A Lifetime of Flight
The tight-knit homebuilding community recently mourned the passing of legendary pilot, Captain Graham Hewitt. MIKE HOUSE explains what made Hewitt such an extraordinary aviator.
There are few people that lay claim to a life-long passion – a passion that defines much of their existence, creating their income, their hobbies and introducing them to many people. When you find such a person, it is one of life’s great pleasures, for such a person has youthful energy and enthusiasm, coupled with timeless depth of wisdom and knowledge that only come from a lifetime in pursuit of one’s dreams. Captain Graham Hewitt was one such man.
It is said that it requires 10,000 hours to be considered an expert in a field. A master has many, many more. Captain Graham Hewitt was such a master. He had over 20,000 hours of flying to his name, in over 100 types, spanning almost the full history of powered flight. He had flown Tiger Moths as a young man, clipping the trees with the wing tips in the name of youthful “precision”. He had flown DC3 mail planes into the remote Western Australian Desert. And he had spent time pushing tin as an airline captain.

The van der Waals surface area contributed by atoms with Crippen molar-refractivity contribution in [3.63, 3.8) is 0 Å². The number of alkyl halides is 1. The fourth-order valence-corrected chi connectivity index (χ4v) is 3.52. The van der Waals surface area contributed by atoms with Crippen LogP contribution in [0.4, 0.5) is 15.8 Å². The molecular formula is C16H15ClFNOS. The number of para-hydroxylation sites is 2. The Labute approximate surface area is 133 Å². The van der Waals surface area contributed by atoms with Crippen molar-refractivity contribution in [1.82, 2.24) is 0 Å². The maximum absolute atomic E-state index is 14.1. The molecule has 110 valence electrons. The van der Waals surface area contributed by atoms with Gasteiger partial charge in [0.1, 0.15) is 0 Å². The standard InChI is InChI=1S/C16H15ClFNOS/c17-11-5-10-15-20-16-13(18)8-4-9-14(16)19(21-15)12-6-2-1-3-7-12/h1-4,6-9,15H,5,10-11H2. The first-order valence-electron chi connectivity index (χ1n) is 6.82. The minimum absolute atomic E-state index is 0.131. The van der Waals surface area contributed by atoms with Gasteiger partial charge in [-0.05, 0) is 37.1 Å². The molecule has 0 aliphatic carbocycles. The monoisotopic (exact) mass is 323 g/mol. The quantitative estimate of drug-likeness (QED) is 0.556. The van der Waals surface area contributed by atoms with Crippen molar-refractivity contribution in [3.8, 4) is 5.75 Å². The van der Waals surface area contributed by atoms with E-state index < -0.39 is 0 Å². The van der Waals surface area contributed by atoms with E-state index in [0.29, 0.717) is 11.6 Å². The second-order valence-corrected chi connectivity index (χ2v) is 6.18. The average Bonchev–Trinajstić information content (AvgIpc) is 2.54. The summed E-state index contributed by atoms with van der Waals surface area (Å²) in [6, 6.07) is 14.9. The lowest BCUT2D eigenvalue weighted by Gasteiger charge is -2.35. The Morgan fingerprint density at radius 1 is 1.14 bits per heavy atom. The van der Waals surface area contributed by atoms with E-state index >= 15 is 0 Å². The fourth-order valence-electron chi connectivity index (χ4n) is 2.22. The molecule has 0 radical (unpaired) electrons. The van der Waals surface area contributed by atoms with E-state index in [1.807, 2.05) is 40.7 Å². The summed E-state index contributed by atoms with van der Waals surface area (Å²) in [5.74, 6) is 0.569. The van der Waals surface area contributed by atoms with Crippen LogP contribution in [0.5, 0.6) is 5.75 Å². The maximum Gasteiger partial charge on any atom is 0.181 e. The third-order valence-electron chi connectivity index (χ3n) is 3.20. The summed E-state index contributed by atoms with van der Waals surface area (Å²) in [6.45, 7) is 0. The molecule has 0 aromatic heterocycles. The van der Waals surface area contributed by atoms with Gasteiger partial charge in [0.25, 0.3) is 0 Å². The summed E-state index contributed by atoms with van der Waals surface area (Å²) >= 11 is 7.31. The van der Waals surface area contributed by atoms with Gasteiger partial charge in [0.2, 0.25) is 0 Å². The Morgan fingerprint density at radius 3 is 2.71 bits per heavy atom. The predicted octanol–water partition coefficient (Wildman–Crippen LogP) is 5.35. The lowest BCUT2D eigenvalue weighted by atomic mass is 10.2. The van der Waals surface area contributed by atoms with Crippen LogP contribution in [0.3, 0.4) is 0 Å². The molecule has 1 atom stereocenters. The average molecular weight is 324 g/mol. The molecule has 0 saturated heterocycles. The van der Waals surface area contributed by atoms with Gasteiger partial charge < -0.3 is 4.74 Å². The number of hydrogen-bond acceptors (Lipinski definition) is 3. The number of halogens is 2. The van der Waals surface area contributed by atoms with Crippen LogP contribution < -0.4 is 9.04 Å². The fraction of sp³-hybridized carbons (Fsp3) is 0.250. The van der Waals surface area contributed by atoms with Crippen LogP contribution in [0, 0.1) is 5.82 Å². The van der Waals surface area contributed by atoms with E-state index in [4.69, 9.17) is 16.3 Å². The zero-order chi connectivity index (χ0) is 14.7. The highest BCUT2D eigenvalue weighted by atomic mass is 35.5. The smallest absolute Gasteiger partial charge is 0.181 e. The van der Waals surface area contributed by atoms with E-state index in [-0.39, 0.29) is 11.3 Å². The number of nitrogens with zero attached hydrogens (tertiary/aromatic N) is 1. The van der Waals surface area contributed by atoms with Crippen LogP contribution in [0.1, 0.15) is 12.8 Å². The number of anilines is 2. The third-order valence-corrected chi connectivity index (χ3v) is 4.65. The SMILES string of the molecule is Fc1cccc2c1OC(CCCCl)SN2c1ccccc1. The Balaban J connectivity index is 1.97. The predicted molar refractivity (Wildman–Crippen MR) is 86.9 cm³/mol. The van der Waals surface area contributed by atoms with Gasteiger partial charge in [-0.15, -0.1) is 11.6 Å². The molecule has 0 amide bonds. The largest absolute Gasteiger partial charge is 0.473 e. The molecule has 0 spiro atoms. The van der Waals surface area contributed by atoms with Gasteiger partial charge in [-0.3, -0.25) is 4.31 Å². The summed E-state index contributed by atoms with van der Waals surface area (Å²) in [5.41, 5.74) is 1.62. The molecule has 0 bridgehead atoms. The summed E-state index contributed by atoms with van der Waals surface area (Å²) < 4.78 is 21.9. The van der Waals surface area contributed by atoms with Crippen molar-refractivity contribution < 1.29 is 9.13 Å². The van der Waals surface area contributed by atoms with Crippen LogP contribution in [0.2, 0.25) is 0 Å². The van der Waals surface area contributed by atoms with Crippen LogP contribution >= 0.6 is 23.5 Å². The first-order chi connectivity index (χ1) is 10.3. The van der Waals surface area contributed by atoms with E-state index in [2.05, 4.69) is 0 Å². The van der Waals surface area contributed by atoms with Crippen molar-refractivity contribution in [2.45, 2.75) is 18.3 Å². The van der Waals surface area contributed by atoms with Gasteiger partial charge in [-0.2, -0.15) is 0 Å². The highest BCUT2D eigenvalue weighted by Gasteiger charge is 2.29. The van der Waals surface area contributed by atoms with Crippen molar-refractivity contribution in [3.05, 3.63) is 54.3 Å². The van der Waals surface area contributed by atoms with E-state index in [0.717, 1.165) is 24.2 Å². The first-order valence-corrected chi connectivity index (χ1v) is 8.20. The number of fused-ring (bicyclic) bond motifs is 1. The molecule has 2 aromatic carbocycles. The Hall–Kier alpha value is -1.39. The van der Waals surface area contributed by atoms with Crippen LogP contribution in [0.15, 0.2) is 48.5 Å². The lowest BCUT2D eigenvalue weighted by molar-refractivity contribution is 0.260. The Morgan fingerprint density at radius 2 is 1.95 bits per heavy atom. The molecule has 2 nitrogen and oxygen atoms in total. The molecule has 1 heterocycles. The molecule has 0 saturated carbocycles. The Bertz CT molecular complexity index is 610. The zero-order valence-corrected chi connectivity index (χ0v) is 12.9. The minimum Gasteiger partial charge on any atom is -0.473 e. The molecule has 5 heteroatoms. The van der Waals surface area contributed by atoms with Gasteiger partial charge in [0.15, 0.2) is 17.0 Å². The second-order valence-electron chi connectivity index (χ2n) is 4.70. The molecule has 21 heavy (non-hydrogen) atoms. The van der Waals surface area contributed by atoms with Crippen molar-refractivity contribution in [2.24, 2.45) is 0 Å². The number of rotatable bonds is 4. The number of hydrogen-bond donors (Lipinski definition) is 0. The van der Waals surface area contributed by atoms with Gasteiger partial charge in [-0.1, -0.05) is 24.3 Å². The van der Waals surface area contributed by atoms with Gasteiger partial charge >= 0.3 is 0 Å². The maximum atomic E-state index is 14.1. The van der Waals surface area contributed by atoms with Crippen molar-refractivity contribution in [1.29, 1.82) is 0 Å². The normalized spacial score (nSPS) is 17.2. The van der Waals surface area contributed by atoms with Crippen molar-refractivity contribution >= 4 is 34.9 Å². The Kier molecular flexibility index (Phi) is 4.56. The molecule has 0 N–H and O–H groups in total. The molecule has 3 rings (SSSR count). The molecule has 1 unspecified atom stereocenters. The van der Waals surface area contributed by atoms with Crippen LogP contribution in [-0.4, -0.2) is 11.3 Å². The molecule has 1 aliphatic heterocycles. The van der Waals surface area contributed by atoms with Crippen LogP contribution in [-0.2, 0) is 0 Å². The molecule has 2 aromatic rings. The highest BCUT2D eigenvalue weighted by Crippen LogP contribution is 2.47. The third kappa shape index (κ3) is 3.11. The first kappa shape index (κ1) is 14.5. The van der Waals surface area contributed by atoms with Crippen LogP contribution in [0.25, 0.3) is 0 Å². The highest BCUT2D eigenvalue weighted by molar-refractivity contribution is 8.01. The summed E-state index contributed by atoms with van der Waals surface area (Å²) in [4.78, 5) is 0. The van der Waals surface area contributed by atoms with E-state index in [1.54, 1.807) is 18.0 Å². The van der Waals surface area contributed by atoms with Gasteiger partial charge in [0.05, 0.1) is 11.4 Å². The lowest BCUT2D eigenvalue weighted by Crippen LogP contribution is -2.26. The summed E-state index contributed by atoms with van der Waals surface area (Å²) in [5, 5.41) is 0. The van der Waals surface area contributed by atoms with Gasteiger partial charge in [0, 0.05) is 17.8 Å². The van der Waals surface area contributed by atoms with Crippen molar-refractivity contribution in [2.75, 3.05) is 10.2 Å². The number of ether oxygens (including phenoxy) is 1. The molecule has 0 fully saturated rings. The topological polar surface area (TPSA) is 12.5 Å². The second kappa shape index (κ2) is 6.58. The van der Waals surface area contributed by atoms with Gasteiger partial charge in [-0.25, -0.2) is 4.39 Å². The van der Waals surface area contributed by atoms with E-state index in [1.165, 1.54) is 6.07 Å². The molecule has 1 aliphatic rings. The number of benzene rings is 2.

At his 80th Birthday he flew a low-level aerobatics routine in the RV6 he had built. The same aircraft that he had flown single handedly from Perth to New Zealand when he was well into his 70’s.
He held his low level aero endorsement a while longer. In his birthday speech, Graham claimed aerobatics were the reason for his long and healthy life. He said, “People have told me my body is made up of millions of cells. Subjecting those cells to 20 minutes of aerobatics at least once a week ensures the little bastards fly in formation”.
Around his 82nd birthday he launched and test flew a Pietenpol Aircamper, which he had built from scratch. It was one of the more regularly flown aircraft at Serpentine Airfield where Graham was a regular member and character.
His experience as a test pilot of homebuilt aircraft made him an invaluable resource to homebuilders. His steady hand and keen observations led to significant improvements in designs and saw the ironing out of issues that may have killed lesser pilots.
I spent many hours in his shed assisting with bringing the Pietenpol to life, and deciding if I wanted to move from dreaming about aircraft building, to actually doing it, he told many stories of his memorable flights. Each contained important lessons and observations about building and flying safely.
There was the time that a Jodel D18, fresh off the builders’ table showed no pre stall signs before it stalled and snap rolled to an inverted spin. No problem, Graham returned to straight and level and repeated the performance to see if he could work out what was going on. The end result was two short triangles of spruce added to the leading edge. The aircraft now has a positive buffet and benign nose drop at the point of stall. The leading edge addition is specified in the plans as of that time.